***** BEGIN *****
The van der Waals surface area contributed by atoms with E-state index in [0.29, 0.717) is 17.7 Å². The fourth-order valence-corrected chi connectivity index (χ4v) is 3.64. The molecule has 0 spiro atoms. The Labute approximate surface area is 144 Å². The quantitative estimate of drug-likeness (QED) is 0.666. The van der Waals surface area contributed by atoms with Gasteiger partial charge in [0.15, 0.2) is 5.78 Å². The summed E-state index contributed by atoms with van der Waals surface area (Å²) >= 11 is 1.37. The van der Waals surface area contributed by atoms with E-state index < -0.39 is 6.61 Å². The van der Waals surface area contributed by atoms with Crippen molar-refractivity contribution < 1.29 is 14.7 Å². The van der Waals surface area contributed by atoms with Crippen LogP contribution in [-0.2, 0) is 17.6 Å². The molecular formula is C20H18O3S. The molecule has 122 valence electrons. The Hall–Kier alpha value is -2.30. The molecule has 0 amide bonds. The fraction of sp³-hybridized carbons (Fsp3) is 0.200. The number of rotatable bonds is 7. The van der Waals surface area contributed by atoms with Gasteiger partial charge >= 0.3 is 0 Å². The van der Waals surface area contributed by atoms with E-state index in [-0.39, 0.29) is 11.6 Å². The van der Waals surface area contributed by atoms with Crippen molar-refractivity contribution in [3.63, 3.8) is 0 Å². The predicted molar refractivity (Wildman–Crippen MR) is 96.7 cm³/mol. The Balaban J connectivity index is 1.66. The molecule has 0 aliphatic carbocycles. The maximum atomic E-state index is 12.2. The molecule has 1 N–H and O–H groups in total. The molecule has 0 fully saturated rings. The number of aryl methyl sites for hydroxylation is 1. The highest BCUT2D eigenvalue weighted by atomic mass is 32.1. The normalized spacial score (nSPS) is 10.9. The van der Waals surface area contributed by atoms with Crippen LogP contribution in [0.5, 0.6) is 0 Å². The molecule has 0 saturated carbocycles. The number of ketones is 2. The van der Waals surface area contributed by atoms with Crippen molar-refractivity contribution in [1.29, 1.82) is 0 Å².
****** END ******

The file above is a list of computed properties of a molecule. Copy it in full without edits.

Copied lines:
The van der Waals surface area contributed by atoms with E-state index in [0.29, 0.717) is 17.7 Å². The fourth-order valence-corrected chi connectivity index (χ4v) is 3.64. The molecule has 0 spiro atoms. The Labute approximate surface area is 144 Å². The quantitative estimate of drug-likeness (QED) is 0.666. The van der Waals surface area contributed by atoms with Gasteiger partial charge in [0.15, 0.2) is 5.78 Å². The summed E-state index contributed by atoms with van der Waals surface area (Å²) >= 11 is 1.37. The van der Waals surface area contributed by atoms with E-state index < -0.39 is 6.61 Å². The van der Waals surface area contributed by atoms with Crippen molar-refractivity contribution < 1.29 is 14.7 Å². The van der Waals surface area contributed by atoms with Crippen LogP contribution in [-0.2, 0) is 17.6 Å². The molecular formula is C20H18O3S. The molecule has 122 valence electrons. The Hall–Kier alpha value is -2.30. The molecule has 0 amide bonds. The fraction of sp³-hybridized carbons (Fsp3) is 0.200. The number of rotatable bonds is 7. The van der Waals surface area contributed by atoms with Gasteiger partial charge >= 0.3 is 0 Å². The van der Waals surface area contributed by atoms with E-state index in [-0.39, 0.29) is 11.6 Å². The van der Waals surface area contributed by atoms with Crippen molar-refractivity contribution in [3.63, 3.8) is 0 Å². The predicted molar refractivity (Wildman–Crippen MR) is 96.7 cm³/mol. The Balaban J connectivity index is 1.66. The molecule has 0 aliphatic carbocycles. The maximum atomic E-state index is 12.2. The molecule has 1 N–H and O–H groups in total. The molecule has 0 fully saturated rings. The number of aryl methyl sites for hydroxylation is 1. The highest BCUT2D eigenvalue weighted by atomic mass is 32.1. The normalized spacial score (nSPS) is 10.9. The van der Waals surface area contributed by atoms with Crippen LogP contribution in [0.5, 0.6) is 0 Å². The molecule has 0 saturated carbocycles. The number of ketones is 2. The van der Waals surface area contributed by atoms with Crippen molar-refractivity contribution in [1.29, 1.82) is 0 Å².